- More than 100 monkeypox cases have been detected worldwide in the past month, including in the US.
- Monkeypox symptoms can be confused with those of chickenpox.
- One chart shows how monkeypox symptoms compare with those of chickenpox and smallpox.
Health officials around the world have urged people to be alert to monkeypox rashes, as more than 100 cases have been confirmed in the past month and an additional 131 are suspected, the World Health Organization said.
Inger Damon, the director of the Centers for Disease Control and Prevention’s Division of High-Consequence Pathogens and Pathology, said in a statement after the first case was confirmed in the US: “Healthcare providers should be alert to any rash that has features typical of monkeypox. We’re asking the public to contact their healthcare provider if they have a new rash and are concerned about monkeypox.”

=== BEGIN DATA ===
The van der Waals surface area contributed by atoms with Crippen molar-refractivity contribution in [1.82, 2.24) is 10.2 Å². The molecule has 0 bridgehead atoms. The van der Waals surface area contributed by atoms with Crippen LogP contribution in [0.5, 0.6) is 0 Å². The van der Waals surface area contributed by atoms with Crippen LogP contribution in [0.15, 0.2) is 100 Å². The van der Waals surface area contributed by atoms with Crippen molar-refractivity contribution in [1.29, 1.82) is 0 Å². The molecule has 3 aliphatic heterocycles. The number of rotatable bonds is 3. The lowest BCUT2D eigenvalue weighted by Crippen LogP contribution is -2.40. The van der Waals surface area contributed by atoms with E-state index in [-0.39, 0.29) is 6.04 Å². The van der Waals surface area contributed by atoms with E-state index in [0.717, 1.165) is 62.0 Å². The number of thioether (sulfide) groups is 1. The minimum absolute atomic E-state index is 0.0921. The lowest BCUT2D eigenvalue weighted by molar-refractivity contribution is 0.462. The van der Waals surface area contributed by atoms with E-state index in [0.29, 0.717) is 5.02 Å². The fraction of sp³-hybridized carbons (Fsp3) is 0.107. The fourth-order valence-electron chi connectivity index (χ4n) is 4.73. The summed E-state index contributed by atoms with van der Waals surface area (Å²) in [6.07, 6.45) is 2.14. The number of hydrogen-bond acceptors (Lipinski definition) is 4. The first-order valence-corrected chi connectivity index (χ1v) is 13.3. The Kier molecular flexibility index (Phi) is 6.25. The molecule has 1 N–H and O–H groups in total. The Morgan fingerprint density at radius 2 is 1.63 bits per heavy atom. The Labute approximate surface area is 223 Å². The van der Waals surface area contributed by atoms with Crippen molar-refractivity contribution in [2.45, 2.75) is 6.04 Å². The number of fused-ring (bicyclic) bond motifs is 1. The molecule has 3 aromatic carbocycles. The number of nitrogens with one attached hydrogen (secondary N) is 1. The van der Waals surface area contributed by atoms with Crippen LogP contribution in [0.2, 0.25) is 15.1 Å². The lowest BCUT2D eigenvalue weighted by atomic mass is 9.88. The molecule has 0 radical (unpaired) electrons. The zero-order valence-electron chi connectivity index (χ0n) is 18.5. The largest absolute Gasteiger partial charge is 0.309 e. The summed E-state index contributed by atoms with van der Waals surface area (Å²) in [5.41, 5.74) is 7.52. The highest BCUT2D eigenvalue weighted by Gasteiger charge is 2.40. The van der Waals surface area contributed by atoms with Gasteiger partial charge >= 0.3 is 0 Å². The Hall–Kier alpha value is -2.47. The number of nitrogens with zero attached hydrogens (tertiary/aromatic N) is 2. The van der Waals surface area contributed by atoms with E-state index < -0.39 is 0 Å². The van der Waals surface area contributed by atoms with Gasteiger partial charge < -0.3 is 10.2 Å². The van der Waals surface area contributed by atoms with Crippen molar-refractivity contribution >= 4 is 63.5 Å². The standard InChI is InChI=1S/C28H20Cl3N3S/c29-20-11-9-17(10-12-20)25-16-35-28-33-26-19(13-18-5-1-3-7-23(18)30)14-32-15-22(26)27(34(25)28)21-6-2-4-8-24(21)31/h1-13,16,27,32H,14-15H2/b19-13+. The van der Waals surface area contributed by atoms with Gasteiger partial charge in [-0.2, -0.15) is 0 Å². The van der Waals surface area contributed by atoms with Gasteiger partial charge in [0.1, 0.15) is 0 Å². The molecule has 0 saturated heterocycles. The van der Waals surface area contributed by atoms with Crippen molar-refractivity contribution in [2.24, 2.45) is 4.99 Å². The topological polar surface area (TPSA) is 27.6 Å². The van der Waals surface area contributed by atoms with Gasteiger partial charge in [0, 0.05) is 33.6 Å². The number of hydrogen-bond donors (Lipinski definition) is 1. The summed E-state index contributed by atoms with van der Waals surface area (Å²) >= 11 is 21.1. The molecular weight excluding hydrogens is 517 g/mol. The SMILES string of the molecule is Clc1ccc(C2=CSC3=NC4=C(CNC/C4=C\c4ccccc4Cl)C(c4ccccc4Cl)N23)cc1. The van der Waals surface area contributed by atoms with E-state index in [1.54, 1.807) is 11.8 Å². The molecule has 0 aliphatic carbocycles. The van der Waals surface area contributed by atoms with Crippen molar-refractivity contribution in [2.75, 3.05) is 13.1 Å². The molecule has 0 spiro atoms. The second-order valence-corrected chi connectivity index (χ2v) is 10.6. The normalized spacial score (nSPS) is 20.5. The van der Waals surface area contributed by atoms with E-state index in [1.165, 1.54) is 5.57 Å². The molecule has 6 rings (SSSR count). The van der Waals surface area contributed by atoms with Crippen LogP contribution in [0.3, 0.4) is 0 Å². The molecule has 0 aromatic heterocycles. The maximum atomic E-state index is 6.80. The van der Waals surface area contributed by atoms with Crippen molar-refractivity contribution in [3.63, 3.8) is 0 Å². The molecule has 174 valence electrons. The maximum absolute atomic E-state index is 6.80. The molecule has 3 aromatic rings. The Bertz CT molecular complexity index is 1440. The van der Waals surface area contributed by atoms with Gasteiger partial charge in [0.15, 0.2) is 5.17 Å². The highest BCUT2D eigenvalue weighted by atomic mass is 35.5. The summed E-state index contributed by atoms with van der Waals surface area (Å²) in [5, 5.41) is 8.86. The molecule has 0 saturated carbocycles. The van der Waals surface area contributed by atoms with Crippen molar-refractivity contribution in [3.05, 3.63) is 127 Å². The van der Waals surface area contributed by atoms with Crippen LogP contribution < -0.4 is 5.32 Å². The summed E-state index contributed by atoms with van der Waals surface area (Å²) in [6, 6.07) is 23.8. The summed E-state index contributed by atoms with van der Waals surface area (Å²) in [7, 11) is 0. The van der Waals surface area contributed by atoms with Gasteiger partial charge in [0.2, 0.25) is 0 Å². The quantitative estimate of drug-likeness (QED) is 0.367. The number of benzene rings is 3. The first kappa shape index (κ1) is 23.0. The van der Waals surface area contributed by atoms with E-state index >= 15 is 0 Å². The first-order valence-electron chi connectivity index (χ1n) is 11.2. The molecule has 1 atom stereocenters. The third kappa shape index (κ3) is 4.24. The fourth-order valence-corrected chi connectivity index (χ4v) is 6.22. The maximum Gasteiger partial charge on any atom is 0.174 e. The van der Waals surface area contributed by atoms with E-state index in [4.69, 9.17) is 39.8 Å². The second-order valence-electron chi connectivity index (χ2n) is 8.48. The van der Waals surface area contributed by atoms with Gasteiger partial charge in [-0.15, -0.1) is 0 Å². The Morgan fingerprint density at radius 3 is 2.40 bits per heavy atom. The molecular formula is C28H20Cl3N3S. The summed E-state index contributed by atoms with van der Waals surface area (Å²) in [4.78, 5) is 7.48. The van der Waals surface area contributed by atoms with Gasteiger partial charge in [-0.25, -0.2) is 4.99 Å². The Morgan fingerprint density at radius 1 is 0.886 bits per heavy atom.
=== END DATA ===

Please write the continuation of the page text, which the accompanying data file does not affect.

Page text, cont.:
But identifying a monkeypox rash isn’t always easy.
Although they are caused by different types of viruses, the symptoms of monkeypox are similar to those of chickenpox — and it can be tricky to tell between the two without a test.
In Greece, for example, local media reported on Monday that the country’s first suspected monkeypox case tested positive for chickenpox, not monkeypox.
Symptoms of monkeypox can also be compared with smallpox — a related virus that was declared eradicated in 1980. Like smallpox, monkeypox causes pus-filled boils.
But monkeypox is generally milder than smallpox, with symptoms getting better on their own within two to four weeks. Monkeypox is less contagious than smallpox was and less fatal, the WHO said.
The main difference between the symptoms of smallpox and monkeypox is swollen lymph nodes or “lymphadenopathy” — monkeypox causes lymph nodes to swell, while smallpox doesn’t, the CDC said.
Here are the symptoms associated with monkeypox and how they compare with those of chickenpox and smallpox.